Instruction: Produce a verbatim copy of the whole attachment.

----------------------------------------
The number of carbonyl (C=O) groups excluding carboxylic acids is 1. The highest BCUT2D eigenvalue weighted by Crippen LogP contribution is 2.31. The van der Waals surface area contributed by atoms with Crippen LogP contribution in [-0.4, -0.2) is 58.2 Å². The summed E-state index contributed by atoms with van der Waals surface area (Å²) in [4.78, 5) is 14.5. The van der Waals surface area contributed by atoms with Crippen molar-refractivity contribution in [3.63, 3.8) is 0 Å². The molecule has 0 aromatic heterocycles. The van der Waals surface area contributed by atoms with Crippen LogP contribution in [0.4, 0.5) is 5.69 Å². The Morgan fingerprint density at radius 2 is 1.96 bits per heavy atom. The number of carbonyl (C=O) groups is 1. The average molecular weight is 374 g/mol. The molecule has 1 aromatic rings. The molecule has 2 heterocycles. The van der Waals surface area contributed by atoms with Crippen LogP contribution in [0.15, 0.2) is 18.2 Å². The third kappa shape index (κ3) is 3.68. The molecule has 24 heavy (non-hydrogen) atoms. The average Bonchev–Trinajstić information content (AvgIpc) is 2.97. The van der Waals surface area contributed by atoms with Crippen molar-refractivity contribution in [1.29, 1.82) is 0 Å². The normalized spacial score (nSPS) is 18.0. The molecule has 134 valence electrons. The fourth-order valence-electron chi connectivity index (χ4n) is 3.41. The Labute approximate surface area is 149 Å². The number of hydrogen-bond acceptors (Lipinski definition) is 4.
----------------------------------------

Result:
The number of carbonyl (C=O) groups excluding carboxylic acids is 1. The highest BCUT2D eigenvalue weighted by Crippen LogP contribution is 2.31. The van der Waals surface area contributed by atoms with Crippen LogP contribution in [-0.4, -0.2) is 58.2 Å². The summed E-state index contributed by atoms with van der Waals surface area (Å²) in [4.78, 5) is 14.5. The van der Waals surface area contributed by atoms with Crippen molar-refractivity contribution in [3.63, 3.8) is 0 Å². The molecule has 0 aromatic heterocycles. The van der Waals surface area contributed by atoms with Crippen LogP contribution in [0.4, 0.5) is 5.69 Å². The Morgan fingerprint density at radius 2 is 1.96 bits per heavy atom. The number of carbonyl (C=O) groups is 1. The average molecular weight is 374 g/mol. The molecule has 1 aromatic rings. The molecule has 2 heterocycles. The van der Waals surface area contributed by atoms with Crippen LogP contribution in [0.15, 0.2) is 18.2 Å². The third kappa shape index (κ3) is 3.68. The molecule has 24 heavy (non-hydrogen) atoms. The average Bonchev–Trinajstić information content (AvgIpc) is 2.97. The van der Waals surface area contributed by atoms with Crippen molar-refractivity contribution in [1.29, 1.82) is 0 Å². The normalized spacial score (nSPS) is 18.0. The molecule has 134 valence electrons. The fourth-order valence-electron chi connectivity index (χ4n) is 3.41. The Labute approximate surface area is 149 Å². The number of hydrogen-bond acceptors (Lipinski definition) is 4.